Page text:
The Best Art Works of Sicily
Many are surprised by the wealth and breadth of art work and culture in Sicily
Before coming to Sicily many people think that northern Italian cities like Florence and Venice are the bastions of art in Italy. They are therefore, surprised by the wealth and breadth of art work and culture in Sicily which actually has an equivalently impressive share of mosaics, ceramics, cave art and architecture to enjoy. Here are some of our favourite examples of different kinds of Sicilian art from around the island.
Grotta del Genovese, Levanzo
For some remarkable cave paintings dating back to Sicily's prehistoric times you will need to visit Levanzo, one of the Egadi Islands. The paintings in the Grotta del Genovese were only found in 1949 but thought to date back 6-10,000 years. They contain drawings of animals like deer, horses and tuna; and some idols as well.
The best examples of Roman artistic legacy in Sicily are generally considered to be housed in this 40-room villa in central Sicily that was built in the 4th Century. Here the feature is floor mosaics with hunting scenes and gymnasiums.
It is worth noting there are other splendid examples of Roman architecture around Sicily particularly the Greek theatre at Taormina (built in Greek style but by the Romans), and some gladiator style arenas such as the one at Syracuse.
There are a number of great examples of Norman art but the mosaics at Monreale are generally considered the best. Completed in 1182 these mosaics are simply breath taking and if you follow them in order they begin with scenes from Genesis, the Old Testament, the life of Jesus and so on. The central feature is a half-length figure of Christ.
The other place that deserves a mention for its Norman Byzantine mosaics in the capital city is the lovely chapel in Palazzo Reale. This chapel was commissioned by Roger II in 1132 and is filled with elegant mosaics of extraordinary luminance. They are generally considered a must see in Palermo but do go early to avoid the crowds. The mosaics cover the ceiling, the dome and even the arches. The mosaics contain painted scenes from the Bible and of Arab and Norman court life.
The mosaics in the Cathedral at Cefalu are also noteworthy.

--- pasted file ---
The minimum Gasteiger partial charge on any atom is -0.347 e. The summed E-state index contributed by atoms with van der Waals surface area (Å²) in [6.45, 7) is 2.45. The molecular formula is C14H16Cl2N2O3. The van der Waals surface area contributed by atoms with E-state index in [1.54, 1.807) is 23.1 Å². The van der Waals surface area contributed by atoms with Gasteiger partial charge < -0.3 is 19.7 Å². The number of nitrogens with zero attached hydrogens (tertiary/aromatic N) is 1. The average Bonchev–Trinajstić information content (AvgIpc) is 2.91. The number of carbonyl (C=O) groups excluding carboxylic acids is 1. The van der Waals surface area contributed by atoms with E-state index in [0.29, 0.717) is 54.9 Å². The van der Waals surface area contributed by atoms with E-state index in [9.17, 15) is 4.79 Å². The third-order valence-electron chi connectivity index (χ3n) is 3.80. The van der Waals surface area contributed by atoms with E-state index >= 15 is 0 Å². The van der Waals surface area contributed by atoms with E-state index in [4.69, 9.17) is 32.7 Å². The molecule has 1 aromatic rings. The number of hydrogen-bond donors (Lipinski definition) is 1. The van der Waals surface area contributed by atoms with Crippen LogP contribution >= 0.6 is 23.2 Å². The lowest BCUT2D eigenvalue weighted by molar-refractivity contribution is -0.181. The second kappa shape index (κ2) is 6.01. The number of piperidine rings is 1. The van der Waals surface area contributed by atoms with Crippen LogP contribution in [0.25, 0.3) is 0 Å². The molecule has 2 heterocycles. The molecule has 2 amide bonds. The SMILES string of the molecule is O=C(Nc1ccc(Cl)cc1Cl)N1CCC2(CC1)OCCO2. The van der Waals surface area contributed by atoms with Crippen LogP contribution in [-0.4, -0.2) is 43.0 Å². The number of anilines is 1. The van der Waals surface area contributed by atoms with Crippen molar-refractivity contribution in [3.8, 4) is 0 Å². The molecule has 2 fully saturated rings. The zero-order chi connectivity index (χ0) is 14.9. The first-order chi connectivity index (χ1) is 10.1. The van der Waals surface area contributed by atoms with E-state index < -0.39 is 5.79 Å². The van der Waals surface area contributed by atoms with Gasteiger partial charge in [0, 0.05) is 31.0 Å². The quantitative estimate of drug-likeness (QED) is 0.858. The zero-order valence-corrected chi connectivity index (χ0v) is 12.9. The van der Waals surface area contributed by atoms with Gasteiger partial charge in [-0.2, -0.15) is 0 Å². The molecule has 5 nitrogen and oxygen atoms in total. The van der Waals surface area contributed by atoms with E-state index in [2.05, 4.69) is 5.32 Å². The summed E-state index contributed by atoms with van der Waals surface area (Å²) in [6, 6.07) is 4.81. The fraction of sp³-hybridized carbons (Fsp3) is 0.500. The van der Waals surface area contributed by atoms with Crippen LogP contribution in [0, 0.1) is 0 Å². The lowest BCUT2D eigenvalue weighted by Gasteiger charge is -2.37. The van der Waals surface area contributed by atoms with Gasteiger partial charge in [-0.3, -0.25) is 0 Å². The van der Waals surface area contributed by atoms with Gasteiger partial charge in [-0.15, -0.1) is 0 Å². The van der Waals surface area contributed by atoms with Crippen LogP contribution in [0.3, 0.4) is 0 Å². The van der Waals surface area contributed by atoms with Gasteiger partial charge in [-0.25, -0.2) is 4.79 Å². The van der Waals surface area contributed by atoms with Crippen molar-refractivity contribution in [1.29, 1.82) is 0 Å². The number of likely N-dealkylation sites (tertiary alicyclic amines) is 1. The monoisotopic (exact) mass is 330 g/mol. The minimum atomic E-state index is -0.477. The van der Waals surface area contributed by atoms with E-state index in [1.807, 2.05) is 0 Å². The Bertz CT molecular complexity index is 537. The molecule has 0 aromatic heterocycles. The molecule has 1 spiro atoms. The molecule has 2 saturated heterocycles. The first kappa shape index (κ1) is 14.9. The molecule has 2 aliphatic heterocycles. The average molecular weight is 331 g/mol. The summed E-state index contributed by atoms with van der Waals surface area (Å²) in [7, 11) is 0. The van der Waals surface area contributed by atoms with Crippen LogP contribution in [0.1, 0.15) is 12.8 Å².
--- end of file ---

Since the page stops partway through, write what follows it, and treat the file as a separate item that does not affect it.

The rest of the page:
The Renaissance did not make a huge impact in Sicily however; the sculptures of the Gagini family are generally considered the best examples of artistic work from this period. Antonello Gagini was a sculptor from Palermo and his work adorns many churches in the city, however a particularly celebrated work of his is the altar in the Church of Santa Maria dello Spasimo.
Santo Stefano di Camastra
This small town in the province of Messina is known as the ceramic centre of Sicily, perhaps even more so than Caltagirone. The quality of the craftsmen here made it the biggest production centre on the island. The elegant decorations and the variety of produce available make this a fantastic spot to stop – either to purchase some souvenirs or to simply admire the artwork.
Caltagirone is another renowned centre of ceramic production and features numerous workshops you can visit. The most important ceramic feature is of course the Staircase of Santa Maria del Monte, the 142-ceramic encrusted staircase in town. The stairs also connect the lower and upper city.
Val di Noto
Thanks to the horrific earthquake of 1693 much of southern Sicily was rebuilt in the elegant Sicilian Baroque style. Towns of notable Baroque worthy reputation include Noto, Ragusa, Catania, Scicli and Modica. Baroque architecture features a lot of curves and flourishes and the cathedrals and townhouses throughout this region are particularly fine examples of the style, perhaps most of all the Church of San Giorgio in Ragusa Ibla.
Quattro Canti, Palermo
In Palermo one of the best places to see a Baroque feature is this crossroads that marks the heart of the old historic district. There are four buildings that comprise the Quattro Canti – the four corners of the intersection. The fountains at the ground level of these are typically Baroque.